Sounds like you have done a GREAT JOB with your horse!  Keep up the good work.

Comment by E. Allan Buck on June 1, 2012 at 12:28pm

I can read your concerns for the horse and appreciate where you are coming from.  I read that you really do care for the health and welfare of your horses.

I have produced positive changes in horses physically and emotionally in just a few hours.....does not make me special....just speaks of the knowledge the horses have taught me.  Every client I have worked with is somewhat shocked by the instant results achieved with the awareness of the horse and the awareness of themselves that I communicate to them.

I disagree with the perspective comparison of a horse naturally nosing a boot versus the rider causing the action.  And that comes from 23 years of riding bitless in which every horse has taught me how they need to function through their biomechanics.

That being said I shall refrain making any statements regarding the Clinton Anderson progam.

 

Comment by B. G. Hearns on June 1, 2012 at 11:46am

E. Allan, a few weeks (months?) ago, you posted this video of Sylvia Loch showing lightness in hand. I noted that the reins, had that same slight slack-loop that can be seen in photos and images of the top riders going back over centuries. (Images such as these: http://www.amisducadrenoir.fr/grands_ecuyers_de_saumur.htm)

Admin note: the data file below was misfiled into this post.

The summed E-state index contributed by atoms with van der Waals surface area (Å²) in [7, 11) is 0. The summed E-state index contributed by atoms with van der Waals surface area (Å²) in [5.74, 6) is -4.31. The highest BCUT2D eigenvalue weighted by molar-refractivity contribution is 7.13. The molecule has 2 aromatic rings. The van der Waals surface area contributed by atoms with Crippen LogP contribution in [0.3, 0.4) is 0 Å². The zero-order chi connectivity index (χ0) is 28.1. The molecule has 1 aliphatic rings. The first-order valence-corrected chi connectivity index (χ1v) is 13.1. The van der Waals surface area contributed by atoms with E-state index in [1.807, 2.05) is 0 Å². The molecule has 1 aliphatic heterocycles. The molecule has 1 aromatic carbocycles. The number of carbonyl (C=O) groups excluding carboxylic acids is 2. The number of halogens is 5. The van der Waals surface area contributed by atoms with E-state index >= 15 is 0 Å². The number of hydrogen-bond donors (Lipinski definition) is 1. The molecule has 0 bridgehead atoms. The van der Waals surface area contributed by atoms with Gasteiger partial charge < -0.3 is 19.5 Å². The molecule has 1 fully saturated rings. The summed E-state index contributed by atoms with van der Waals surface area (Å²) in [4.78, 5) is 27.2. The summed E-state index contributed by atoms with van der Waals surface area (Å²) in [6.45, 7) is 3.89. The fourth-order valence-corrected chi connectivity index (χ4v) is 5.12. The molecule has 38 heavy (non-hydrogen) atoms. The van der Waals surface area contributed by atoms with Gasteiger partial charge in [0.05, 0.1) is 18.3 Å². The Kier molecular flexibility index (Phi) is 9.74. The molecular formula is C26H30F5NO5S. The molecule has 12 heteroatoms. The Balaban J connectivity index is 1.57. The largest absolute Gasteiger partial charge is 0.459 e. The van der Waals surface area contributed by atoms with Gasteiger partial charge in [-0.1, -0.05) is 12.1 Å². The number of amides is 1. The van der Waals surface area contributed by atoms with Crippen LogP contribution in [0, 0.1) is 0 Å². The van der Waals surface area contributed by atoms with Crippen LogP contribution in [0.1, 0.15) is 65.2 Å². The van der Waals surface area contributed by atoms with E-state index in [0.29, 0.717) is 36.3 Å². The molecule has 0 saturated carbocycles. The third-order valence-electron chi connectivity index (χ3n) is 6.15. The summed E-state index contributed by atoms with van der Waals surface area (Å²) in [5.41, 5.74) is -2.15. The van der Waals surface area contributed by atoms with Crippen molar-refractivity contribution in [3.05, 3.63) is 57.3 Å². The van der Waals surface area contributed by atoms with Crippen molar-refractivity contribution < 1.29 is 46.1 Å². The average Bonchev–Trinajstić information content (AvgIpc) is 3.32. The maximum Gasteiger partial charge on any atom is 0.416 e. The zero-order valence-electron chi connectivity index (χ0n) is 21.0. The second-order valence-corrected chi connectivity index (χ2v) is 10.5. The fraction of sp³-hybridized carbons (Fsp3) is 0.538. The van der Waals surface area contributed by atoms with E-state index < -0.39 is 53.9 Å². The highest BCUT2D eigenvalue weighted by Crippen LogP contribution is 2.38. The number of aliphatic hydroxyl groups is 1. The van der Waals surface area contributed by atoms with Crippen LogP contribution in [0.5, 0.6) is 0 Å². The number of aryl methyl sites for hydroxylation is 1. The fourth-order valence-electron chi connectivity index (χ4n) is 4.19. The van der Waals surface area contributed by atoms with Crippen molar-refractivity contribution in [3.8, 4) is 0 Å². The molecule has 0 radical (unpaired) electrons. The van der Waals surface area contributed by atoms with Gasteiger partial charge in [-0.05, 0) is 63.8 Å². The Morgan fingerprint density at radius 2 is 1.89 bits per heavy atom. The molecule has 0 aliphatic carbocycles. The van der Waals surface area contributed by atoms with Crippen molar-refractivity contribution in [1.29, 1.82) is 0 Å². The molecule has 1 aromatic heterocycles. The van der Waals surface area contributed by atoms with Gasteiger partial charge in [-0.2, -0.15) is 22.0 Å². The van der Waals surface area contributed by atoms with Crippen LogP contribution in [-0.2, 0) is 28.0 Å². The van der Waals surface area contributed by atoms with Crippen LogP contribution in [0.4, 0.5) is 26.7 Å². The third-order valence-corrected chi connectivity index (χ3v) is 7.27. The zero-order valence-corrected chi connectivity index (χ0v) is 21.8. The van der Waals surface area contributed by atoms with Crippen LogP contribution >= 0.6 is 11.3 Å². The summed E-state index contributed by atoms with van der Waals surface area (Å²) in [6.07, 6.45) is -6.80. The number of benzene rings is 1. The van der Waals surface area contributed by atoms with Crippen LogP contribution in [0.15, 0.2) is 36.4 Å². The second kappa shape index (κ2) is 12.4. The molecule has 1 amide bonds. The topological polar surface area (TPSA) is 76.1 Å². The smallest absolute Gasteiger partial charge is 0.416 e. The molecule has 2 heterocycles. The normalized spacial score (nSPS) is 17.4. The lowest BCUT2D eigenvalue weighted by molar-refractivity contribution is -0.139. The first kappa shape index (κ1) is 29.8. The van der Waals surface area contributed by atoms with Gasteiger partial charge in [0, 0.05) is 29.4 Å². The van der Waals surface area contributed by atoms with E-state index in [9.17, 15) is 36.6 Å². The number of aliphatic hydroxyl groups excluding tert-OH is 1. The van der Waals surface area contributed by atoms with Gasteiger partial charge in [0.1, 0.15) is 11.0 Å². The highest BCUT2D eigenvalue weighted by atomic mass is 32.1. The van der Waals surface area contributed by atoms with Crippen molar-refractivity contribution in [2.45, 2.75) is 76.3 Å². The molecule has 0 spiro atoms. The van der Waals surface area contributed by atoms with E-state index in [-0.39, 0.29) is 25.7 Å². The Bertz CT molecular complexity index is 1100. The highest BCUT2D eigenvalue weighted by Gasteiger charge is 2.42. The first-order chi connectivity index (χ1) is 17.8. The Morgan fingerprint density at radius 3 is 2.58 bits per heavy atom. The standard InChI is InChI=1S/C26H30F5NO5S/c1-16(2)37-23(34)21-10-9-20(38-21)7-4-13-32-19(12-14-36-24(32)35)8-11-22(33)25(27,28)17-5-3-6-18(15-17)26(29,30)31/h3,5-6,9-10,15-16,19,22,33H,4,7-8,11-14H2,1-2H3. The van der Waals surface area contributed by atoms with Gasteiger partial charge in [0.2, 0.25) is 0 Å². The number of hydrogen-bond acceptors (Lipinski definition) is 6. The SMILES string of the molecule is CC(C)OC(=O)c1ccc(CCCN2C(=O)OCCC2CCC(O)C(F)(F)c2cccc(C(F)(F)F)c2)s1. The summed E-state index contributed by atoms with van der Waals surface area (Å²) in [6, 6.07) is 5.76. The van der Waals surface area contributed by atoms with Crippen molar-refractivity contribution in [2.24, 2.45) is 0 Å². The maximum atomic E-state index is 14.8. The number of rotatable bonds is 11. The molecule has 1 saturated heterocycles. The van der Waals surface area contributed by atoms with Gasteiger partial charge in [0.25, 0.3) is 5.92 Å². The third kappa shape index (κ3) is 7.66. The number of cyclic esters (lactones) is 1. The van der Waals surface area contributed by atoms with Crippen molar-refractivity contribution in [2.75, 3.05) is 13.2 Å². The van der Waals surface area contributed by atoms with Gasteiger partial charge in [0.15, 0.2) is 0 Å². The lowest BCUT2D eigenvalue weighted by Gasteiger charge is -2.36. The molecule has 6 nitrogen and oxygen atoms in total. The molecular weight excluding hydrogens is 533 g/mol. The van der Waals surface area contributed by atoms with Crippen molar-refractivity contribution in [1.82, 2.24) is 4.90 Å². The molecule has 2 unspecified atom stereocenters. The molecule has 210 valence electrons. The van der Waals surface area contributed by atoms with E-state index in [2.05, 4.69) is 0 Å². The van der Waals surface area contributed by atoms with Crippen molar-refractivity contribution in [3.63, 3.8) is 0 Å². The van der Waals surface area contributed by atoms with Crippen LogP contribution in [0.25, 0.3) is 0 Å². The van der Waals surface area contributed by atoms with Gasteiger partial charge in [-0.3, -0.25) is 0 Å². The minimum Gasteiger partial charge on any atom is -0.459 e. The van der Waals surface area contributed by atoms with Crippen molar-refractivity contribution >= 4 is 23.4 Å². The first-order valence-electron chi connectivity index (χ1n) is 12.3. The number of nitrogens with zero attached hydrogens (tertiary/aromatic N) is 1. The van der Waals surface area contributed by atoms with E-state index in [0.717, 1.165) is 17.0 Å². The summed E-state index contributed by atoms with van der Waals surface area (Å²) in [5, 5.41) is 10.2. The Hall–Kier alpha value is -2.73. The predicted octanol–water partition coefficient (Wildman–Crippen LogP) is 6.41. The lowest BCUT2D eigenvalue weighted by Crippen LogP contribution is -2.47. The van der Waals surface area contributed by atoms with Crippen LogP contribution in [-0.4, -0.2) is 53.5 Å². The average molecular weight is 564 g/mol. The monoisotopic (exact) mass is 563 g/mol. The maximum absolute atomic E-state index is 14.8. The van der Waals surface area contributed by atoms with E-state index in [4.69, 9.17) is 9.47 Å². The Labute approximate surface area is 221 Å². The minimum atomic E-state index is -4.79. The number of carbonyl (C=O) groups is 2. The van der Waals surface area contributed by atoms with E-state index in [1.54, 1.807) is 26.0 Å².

That's where I'm getting to. I'm sure if we spent a couple of hours together, it'd clear up my poor written explanation of what I'm doing.

The lateral flexion that I've failed so miserably to describe is a simple stretching and obedience exercise, much the same way I touch my toes in the morning, and asking no more from when the horse than he does when he has an itch on his side and needs to scratch it. Horses rub noses on boots all the time, it's nothing abnormal, nothing beyond the healthy range of movement you observe anywhere. It's an exercise to get a quick response to light touch, to precede all the delicate movements that will be refined as we go on. I've only been at this 6 months, and no horse can learn to refine movements that much in that time.

I'm also not asking for any abhorrent Rollkur or any of the absurd tucks that are now so fashionable, I want his head a bit in front of the vertical (as in the fore-referenced images) and the reins light, not loose. I only loosen the reins to teach and reward a new movement, to give him a moment of complete relaxation as reward and to absorb what he's just learned.